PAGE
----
For Boris Johnson, Britain’s embattled and scandal-ridden prime minister, nowhere is safe.
On Thursday, that may become inescapably clear. Two local elections — one in a traditional Tory area in South Devon that the party has controlled almost continuously since 1885, the other in a postindustrial seat in North England that the Tories took from Labour for the first time in 90 years in 2019 — will deliver a decisive assessment of Mr. Johnson’s flailing popularity. As things stand, the Conservatives are set to lose both.
Mr. Johnson’s ability to win over such disparate people and places — affluent farmers and neglected manufacturers, the shires in the South and old Labour heartlands in the North — once ensured his position at the top of the Conservative Party. Yet now, as Britain hovers on the brink of economic recession, the constituencies that previously united around the prime minister appear to be rejecting him. For Mr. Johnson, his authority frayed by a recent no confidence vote, a double defeat would leave his tenure hanging by a thread.
But the Conservatives’ problems are much bigger than the prime minister. After 12 years in office, under three different leaders, the Conservatives have collectively set the stage for Britain’s woes. The balance sheet is dire: Wages haven’t risen in real terms since 2010, austerity has hollowed out local communities, and regional inequality has deepened. Britain’s protracted departure from the European Union, pursued by the Conservatives without a clear plan, has only made matters worse.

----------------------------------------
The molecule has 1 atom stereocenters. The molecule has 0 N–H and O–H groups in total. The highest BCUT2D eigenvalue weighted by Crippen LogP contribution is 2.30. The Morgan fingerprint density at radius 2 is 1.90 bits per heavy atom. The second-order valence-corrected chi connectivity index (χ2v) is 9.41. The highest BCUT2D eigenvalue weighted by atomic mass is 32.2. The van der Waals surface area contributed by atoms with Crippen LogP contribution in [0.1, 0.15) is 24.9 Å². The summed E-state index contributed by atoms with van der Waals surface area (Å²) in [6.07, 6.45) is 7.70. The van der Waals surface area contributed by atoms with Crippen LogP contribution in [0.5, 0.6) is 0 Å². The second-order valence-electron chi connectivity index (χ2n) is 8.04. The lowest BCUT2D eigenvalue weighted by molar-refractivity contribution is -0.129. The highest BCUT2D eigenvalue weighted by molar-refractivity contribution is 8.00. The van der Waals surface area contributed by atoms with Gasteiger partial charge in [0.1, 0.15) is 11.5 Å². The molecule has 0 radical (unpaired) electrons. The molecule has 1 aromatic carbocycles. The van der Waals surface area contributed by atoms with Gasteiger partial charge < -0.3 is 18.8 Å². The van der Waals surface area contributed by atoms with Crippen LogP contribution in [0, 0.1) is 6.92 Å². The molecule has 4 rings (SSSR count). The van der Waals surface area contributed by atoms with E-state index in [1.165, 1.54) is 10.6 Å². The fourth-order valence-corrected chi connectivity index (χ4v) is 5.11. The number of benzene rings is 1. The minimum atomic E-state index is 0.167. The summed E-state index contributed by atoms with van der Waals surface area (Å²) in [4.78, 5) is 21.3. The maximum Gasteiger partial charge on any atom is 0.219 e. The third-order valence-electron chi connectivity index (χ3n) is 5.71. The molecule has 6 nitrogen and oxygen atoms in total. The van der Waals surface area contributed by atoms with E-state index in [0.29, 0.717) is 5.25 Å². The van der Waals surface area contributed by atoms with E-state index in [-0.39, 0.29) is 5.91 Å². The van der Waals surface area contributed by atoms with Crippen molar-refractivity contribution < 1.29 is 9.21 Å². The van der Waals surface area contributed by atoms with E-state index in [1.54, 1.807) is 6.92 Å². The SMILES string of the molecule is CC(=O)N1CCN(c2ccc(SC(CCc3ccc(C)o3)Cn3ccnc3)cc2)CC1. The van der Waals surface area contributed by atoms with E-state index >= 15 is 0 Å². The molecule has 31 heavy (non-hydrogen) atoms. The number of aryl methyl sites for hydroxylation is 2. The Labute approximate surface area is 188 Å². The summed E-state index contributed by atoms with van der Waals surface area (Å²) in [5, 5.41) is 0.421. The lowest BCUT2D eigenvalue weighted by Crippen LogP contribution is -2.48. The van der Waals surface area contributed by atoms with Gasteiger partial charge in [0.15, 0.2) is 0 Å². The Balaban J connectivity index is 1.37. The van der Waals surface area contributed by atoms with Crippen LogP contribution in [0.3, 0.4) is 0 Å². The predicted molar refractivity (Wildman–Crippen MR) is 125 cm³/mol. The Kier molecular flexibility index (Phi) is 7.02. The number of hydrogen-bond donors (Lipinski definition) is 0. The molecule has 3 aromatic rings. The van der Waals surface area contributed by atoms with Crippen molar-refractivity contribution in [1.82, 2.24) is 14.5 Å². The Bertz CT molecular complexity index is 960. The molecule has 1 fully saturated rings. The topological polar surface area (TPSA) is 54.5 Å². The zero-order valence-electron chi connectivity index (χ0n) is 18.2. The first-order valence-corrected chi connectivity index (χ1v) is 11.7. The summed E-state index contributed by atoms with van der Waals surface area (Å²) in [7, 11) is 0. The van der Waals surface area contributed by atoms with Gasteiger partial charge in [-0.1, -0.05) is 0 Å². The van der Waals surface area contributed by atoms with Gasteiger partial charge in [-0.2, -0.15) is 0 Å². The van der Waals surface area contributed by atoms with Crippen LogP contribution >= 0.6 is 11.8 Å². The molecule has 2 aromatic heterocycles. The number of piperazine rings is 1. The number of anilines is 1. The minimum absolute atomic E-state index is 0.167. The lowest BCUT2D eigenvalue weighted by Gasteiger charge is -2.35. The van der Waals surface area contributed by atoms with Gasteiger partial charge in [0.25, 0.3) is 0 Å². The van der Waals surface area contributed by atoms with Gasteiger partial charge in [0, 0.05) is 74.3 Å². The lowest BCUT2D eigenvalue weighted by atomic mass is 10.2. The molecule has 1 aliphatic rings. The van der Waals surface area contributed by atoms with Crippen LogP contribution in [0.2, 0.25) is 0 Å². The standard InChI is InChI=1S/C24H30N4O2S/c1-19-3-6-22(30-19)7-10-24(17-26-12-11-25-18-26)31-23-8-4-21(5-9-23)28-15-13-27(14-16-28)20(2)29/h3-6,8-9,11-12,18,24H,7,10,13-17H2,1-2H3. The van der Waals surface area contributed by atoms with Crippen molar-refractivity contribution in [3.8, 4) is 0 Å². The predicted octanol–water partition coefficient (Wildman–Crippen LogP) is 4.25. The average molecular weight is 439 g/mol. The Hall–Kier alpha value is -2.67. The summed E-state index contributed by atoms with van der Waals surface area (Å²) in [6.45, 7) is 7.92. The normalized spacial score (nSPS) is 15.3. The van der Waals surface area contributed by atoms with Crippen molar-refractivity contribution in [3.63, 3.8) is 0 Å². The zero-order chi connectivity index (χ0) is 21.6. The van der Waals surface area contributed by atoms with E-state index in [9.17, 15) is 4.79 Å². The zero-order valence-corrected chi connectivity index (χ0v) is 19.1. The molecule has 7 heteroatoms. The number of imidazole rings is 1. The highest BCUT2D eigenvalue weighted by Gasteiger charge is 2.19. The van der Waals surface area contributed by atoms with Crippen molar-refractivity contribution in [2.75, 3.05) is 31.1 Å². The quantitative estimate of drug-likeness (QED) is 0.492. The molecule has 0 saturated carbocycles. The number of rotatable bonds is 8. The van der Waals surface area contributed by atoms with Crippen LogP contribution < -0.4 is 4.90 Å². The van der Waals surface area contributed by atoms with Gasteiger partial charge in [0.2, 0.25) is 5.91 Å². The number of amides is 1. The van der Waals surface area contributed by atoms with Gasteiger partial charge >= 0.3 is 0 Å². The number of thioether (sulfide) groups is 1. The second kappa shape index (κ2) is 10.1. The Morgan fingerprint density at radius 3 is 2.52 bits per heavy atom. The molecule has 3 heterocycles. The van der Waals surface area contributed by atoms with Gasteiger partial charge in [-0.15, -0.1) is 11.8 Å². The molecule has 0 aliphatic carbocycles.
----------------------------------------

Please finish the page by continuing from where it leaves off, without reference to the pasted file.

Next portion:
For this litany of failures, the Conservatives seem to be finally paying the price. After four successive electoral victories, each one with a larger share of the vote, the party has trailed in the polls all year. Thursday’s elections are likely to be yet another indicator of the public’s growing disenchantment, one that bodes badly for the party’s chances in the next election, due by the start of 2025. Unable to address the country’s deep-seated problems and devoid of direction, the Conservatives are in trouble — whether led by Mr. Johnson or not.
As the prices of food and energy soar to record levels, Conservatives can point to causes outside their control: the pandemic’s global disruption, lockdowns in China, Russia’s war in Ukraine. But they cannot explain why, in this time of global crisis, Britain is afflicted with particular severity. According to the Organization for Economic Cooperation and Development, Britain’s economy won’t grow at all next year — a bleak forecast shared only, among major economies, with Russia.
That should concern the Conservatives, whose dismal economic record is visible everywhere, from rising levels of poverty to chronically underfunded public services. In the National Health Service, to which Conservatives love to pronounce their loyalty, wages for health care workers have fallen in real terms, and an estimated 110,000 positions lie vacant. As the waiting list for medical attention hits an all-time high, ever more Britons are going private: The average amount now spent by households on health care, as a percentage of G.D.P., is nearing levels in America. For a country so proud of its public health care, it’s an especially painful development.